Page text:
Tilly, for Reasons, is French, while the other two are English. As such, most of the time, Tilly speaks in very basic French. What’s the logic there? Frankly, why not? When you were the age of Tots TV’s core audience (4-5 year-olds), if you wanted your imaginary friend to be suddenly French one morning, boom! They could be. The difference is that if you’d watched enough Tots TV, with Tilly speaking actual French and the others casually translating for her, your imaginary friend might speak some REAL French – which would be quite enough to freak out your parents, just in case that was a peripheral benefit to you.

The three tots live in a secret house. Again, if you look at that with adult eyes, there are all sorts of questions to be asked. If you look at it with the eyes of a 4-5-year-old, the only question is “What does the secret house look like?” Naturally the tots would live in a house by themselves. Here’s a secret – MOST tots live in houses of their own. The adults only tend to exist when they’re necessary or entertaining. See what we mean? View it with adult eyes and it makes no sense. View it through the eyes of its intended audience and you’ll bat not an eye.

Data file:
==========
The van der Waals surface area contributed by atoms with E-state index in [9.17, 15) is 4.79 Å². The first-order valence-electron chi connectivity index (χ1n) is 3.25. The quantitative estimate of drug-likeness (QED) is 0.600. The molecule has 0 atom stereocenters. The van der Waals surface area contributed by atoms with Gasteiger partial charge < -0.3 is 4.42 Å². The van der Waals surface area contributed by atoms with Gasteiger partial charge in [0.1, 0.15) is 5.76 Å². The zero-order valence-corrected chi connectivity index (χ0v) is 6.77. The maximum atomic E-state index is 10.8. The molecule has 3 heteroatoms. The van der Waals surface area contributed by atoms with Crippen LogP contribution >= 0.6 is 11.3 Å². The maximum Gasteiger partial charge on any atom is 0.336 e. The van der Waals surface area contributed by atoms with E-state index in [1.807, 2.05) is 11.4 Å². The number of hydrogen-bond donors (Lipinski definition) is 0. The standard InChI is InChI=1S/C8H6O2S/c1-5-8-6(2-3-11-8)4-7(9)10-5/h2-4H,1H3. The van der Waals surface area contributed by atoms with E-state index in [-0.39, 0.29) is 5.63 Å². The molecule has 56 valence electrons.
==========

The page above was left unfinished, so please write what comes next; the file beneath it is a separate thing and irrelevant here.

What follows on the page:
What does the secret house look like? We’re so glad you asked. It looks like the kind of cottage on the edge of the woods that many of your favourite fairy tale heroines would live in, but it’s relatively modern, too – for reasons that are never made entiiirely clear, each of the tots has a personal phone, colour-co-ordinated to their hair. That means Tom’s phone is blue, Tilly’s is pink (we know, we know, the subliminal gender messaging!), and Tiny’s is green. And by the way, these are ye olde house phones, because Tots TV was aired before the rise in mobile phones meant they would in any way be understood as realities by the core audience. Nevertheless, they did seem to work…without being plugged into anything, so who knows? Prophetic Tots?